No, it’s not a severe case of deer acne, but the grotesque and wartlike growths called cutaneous fibromas may leave some outdoorsmen confused. Common questions are often: is the meat safe to eat? Is it a symptom of chronic wasting disease? Is it contagious?
The answers would be yes, no, and no, respectively. Cutaneous fibromas are caused by a virus that affects the skin. Bucks are more likely to contract the virus through wounds, often after a fight with another male or by rubbing antlers on a tree. Other modes of infection involve biting insects, which seem to be a never-ending hazard for deer. The virus that causes cutaneous fibromas is found throughout the entirety of the whitetail deer’s range and its physical symptoms are often referred to as “deer warts.”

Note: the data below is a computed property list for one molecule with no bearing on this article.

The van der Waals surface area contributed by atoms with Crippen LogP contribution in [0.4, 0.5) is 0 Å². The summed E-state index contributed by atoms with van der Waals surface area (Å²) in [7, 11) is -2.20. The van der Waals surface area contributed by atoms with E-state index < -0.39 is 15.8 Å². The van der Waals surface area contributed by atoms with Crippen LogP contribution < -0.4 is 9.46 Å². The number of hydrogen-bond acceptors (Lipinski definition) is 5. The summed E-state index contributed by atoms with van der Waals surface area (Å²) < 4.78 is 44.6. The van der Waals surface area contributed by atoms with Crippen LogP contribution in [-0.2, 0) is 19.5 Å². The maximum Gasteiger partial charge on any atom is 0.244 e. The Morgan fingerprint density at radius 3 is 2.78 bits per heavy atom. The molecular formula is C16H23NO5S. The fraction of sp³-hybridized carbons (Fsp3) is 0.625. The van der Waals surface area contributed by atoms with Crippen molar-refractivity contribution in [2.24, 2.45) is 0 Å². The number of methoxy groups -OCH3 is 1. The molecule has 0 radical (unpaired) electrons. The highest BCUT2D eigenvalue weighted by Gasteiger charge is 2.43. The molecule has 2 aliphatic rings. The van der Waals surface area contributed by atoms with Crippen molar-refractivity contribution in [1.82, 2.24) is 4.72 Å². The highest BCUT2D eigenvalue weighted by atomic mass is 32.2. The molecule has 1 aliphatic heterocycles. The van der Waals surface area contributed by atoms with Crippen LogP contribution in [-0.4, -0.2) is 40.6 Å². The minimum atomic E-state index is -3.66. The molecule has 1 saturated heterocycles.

Except for some extra weight and discomfort, the growths are not usually harmful. They can on occasion hamper vision, eating, and breathing. The disease does not extend much further beyond the skin and has no effect on the quality of a deer’s meat. While some may be hesitant to eat a deer covered in warts, wildlife experts say the venison is perfectly safe. Cutaneous fibromas are not contagious and will not be spread to other animals or humans. It is also relatively uncommon.
For biologists, it is a curious skin blemish that poses little problem to the deer population at large. However, some exceptionally extreme cases may give you a scare the next time you review your trail cam footage. Other animals suffer similar maladies, such as Shope papilloma virus for rabbits, which will often lead to the animal’s death. That disease was named after virologist Richard Shope, who was also a notable researcher on cutaneous fibromas and influenza.
Embedded below is a video of a hunter investigating a deer with several fibromas.